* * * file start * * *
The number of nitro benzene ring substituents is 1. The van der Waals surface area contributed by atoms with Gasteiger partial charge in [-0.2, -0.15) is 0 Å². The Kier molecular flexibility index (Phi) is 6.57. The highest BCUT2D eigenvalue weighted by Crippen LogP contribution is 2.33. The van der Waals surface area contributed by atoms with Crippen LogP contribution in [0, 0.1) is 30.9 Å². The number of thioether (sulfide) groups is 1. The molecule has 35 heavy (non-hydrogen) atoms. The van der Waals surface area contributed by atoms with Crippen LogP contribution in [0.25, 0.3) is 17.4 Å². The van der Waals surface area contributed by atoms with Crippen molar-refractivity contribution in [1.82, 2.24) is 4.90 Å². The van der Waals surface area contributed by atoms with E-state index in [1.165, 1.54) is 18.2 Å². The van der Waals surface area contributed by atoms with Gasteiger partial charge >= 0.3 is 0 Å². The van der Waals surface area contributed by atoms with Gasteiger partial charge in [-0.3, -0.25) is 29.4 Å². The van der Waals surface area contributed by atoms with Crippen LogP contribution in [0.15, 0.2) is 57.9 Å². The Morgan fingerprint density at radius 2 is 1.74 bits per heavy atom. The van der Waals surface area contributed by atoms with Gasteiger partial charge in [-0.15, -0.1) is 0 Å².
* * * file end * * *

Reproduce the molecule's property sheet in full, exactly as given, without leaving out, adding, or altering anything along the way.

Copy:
The number of nitro benzene ring substituents is 1. The van der Waals surface area contributed by atoms with Gasteiger partial charge in [-0.2, -0.15) is 0 Å². The Kier molecular flexibility index (Phi) is 6.57. The highest BCUT2D eigenvalue weighted by Crippen LogP contribution is 2.33. The van der Waals surface area contributed by atoms with Crippen LogP contribution in [0, 0.1) is 30.9 Å². The number of thioether (sulfide) groups is 1. The molecule has 35 heavy (non-hydrogen) atoms. The van der Waals surface area contributed by atoms with Crippen LogP contribution in [0.25, 0.3) is 17.4 Å². The van der Waals surface area contributed by atoms with Crippen molar-refractivity contribution in [1.82, 2.24) is 4.90 Å². The van der Waals surface area contributed by atoms with E-state index in [1.165, 1.54) is 18.2 Å². The van der Waals surface area contributed by atoms with Gasteiger partial charge >= 0.3 is 0 Å². The van der Waals surface area contributed by atoms with Gasteiger partial charge in [-0.3, -0.25) is 29.4 Å². The van der Waals surface area contributed by atoms with Crippen LogP contribution in [0.15, 0.2) is 57.9 Å². The Morgan fingerprint density at radius 2 is 1.74 bits per heavy atom. The van der Waals surface area contributed by atoms with Gasteiger partial charge in [-0.15, -0.1) is 0 Å².